There wasn't a lot of drama -- maybe a little -- when Paul Ten Haken announced he was running for mayor of Sioux Falls.

His name was on a short list of potential candidates for a year, but then gained momentum when he stepped down as president of Click Rain, the digital marketing firm he founded. Ten Haken had been making the rounds talking to people about a mayoral run and then made it official with a press conference today (Tuesday).

Obviously, you don't put these things together overnight, and there's always a lot of cat and mouse leading up to these announcements. TenHaken had the video ready, as you can see above.

Ten Haken will be a formidable candidate right away, joining former city councilors Jim Entenman and Greg Jamison as the top-tier of the now-seven hopefuls for the job, currently held by Mike Huether.

First, Ten Haken will be able to raise money. He's well connect in the business community, particularly the growing tech sector. This election will require plenty of money, given the candidates and what's at stake.

That said, Entenman and Jamison don't lack for connections or fundraising ability either. All three are business-orientated Republicans (for the record, it's a non-partisan race) who can court big donors in the Chamber of Commerce crowd.

Each has to build their own constituency and organization. In this race, organization may play a huge role. Identifying and targeting your likely voters and then getting them to the polls likely will spell the difference between making a run-off and not.

You know who's good at that? Former-Obama-campaign-strategist-turned-coffee-shop-owner Steve Hildebrand. Hildebrand has expressed deep interest in who the next mayor will be, including contemplating a run himself. But he's not a gun for hire either. He's deeply committed to issues such as poverty and education and the state of working families.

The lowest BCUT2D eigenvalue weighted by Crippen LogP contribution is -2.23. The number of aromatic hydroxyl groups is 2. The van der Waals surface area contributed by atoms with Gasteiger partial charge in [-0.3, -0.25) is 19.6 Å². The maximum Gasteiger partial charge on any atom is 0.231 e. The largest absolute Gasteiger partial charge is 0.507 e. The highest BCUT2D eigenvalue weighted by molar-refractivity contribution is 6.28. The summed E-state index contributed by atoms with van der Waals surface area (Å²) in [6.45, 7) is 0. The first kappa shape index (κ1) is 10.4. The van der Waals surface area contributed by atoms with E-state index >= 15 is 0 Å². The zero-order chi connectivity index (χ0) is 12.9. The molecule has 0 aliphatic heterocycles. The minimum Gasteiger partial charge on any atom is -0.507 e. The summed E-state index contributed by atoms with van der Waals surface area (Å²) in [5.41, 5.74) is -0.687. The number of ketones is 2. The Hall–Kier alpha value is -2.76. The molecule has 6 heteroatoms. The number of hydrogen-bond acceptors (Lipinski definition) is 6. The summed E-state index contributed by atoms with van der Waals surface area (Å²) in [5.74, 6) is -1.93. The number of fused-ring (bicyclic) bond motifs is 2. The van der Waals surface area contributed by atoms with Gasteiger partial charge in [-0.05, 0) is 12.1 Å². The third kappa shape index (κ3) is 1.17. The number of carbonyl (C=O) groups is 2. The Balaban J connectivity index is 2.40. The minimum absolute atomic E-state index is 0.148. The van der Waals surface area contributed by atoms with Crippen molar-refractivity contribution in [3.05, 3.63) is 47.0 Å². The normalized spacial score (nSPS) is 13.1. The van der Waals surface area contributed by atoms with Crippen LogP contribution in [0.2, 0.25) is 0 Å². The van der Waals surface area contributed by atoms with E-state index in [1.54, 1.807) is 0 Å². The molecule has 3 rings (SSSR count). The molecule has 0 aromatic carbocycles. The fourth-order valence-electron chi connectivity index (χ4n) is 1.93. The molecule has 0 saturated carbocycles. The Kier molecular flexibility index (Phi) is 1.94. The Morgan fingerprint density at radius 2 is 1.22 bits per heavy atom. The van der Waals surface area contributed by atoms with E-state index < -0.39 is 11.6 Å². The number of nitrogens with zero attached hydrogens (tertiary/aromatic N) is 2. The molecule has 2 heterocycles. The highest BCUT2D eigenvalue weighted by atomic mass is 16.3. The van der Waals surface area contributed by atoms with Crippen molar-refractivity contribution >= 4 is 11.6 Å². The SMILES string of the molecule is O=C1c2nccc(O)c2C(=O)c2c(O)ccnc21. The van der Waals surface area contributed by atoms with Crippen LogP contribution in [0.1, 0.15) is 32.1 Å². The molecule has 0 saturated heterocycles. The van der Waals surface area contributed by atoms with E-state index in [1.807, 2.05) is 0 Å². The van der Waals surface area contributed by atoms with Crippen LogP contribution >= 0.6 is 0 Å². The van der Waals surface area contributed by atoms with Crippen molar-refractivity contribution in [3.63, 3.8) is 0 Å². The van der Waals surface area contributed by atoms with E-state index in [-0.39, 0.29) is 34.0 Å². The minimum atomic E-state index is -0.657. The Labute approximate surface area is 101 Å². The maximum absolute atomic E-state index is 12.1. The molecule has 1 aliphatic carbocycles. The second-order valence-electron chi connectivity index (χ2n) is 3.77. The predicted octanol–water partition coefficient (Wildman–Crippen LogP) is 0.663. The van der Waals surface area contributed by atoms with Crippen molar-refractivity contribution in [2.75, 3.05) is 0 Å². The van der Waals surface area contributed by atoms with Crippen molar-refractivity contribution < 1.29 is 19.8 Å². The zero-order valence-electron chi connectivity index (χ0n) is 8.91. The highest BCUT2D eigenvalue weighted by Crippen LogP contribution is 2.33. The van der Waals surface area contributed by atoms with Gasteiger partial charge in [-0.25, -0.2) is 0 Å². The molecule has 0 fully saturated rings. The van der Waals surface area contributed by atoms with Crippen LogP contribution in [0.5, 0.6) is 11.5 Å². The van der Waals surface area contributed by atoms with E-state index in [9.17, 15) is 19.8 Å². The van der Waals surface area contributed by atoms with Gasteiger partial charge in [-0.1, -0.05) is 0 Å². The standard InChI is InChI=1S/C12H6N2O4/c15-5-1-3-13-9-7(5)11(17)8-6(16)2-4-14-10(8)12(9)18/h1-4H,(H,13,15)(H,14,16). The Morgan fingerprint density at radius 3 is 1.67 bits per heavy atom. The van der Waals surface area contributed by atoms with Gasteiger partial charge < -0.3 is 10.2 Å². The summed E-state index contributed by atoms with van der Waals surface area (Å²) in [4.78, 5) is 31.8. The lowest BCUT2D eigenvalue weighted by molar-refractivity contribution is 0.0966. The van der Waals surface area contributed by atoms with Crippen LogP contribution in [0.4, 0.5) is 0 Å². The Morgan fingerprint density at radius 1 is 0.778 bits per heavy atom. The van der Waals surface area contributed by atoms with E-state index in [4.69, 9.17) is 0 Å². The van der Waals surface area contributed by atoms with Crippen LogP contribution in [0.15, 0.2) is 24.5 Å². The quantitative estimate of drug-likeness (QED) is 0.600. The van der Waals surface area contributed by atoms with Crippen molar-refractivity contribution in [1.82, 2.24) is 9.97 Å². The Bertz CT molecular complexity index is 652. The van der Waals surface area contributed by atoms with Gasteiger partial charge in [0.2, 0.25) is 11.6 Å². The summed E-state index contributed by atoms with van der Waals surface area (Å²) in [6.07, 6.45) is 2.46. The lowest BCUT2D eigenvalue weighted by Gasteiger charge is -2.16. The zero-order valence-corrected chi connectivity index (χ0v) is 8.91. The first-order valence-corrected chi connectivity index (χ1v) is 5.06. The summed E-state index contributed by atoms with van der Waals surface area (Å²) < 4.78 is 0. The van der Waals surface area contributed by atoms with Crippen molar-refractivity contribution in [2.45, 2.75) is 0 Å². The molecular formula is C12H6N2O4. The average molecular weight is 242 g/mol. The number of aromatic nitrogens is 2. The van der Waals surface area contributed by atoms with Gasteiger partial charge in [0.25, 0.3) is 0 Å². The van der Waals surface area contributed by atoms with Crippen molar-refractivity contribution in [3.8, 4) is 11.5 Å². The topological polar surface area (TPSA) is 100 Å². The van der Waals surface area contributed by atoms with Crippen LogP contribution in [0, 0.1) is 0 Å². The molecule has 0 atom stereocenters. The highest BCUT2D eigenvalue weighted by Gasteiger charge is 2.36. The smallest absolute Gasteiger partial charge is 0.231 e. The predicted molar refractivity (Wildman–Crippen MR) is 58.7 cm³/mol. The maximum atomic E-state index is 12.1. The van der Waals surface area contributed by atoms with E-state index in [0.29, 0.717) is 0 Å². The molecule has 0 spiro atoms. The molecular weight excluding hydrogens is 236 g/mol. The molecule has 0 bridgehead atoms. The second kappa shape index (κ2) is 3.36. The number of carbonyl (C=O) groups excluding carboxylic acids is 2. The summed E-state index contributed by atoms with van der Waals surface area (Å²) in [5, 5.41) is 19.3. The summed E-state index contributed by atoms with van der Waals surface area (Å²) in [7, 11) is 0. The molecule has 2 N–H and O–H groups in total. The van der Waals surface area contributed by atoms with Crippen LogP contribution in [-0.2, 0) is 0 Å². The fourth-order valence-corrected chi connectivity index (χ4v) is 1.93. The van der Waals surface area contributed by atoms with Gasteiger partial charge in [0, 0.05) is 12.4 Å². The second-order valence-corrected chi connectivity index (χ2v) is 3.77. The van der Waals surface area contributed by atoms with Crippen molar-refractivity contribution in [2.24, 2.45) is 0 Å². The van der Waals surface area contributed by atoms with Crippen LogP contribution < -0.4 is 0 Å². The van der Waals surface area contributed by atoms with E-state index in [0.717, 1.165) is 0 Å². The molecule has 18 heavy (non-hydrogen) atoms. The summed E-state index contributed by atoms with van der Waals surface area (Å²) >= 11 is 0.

To get Hildebrand on board, a candidate would have to share those views.

And yes, there are other candidate, including former City Councilor Kenny Anderson Jr. and business owner Nick Weiland who would be on progressive side of the spectrum. But it's unclear the level of support or organization they have.

Weiland can tap into the organization of his father -- former Senate candidate and current anti-corruption activist Rick Weiland -- but the son is not as well known or as accomplished as dad.

Anderson, whose father Kenny Anderson Sr. was the first African-American city councilor, also has a constituency and deep roots. It's unclear, however, whether he has access to the kind of money this campaign may require.

The rest of the current field includes City Hall watcher David Zokaites and Mike Gunn, and bless them for doing their civic duty.

I would say we probably haven't seen the last candidate enter the race. There's room for an accomplished progressive that would stand in contrast to the trio of businessmen currently at the top of the handicapper's list. Where does HIldebrand land? Does he sit it out? Does he get in himself?

It's still early.

The first round of the municipal election is April 10 with the runoff May 1.

It's going to be a good one.

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